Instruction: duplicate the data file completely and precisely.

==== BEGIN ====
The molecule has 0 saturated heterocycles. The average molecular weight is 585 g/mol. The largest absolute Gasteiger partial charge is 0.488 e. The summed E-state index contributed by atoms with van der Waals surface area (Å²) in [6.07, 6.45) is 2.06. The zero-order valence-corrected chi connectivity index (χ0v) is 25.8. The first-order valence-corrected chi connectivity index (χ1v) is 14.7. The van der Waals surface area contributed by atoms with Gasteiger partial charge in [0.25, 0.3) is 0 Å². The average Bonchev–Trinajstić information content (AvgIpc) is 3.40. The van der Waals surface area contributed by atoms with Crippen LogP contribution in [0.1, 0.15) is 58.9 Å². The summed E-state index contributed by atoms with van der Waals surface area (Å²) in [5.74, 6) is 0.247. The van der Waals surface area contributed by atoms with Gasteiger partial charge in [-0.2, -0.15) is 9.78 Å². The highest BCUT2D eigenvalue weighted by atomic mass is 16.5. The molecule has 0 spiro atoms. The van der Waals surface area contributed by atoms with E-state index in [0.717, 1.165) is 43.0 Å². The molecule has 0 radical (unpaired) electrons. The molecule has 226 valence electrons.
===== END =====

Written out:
The molecule has 0 saturated heterocycles. The average molecular weight is 585 g/mol. The largest absolute Gasteiger partial charge is 0.488 e. The summed E-state index contributed by atoms with van der Waals surface area (Å²) in [6.07, 6.45) is 2.06. The zero-order valence-corrected chi connectivity index (χ0v) is 25.8. The first-order valence-corrected chi connectivity index (χ1v) is 14.7. The van der Waals surface area contributed by atoms with Gasteiger partial charge in [0.25, 0.3) is 0 Å². The average Bonchev–Trinajstić information content (AvgIpc) is 3.40. The van der Waals surface area contributed by atoms with Crippen LogP contribution in [0.1, 0.15) is 58.9 Å². The summed E-state index contributed by atoms with van der Waals surface area (Å²) in [5.74, 6) is 0.247. The van der Waals surface area contributed by atoms with Gasteiger partial charge in [-0.2, -0.15) is 9.78 Å². The highest BCUT2D eigenvalue weighted by atomic mass is 16.5. The molecule has 0 spiro atoms. The van der Waals surface area contributed by atoms with E-state index in [0.717, 1.165) is 43.0 Å². The molecule has 0 radical (unpaired) electrons. The molecule has 226 valence electrons.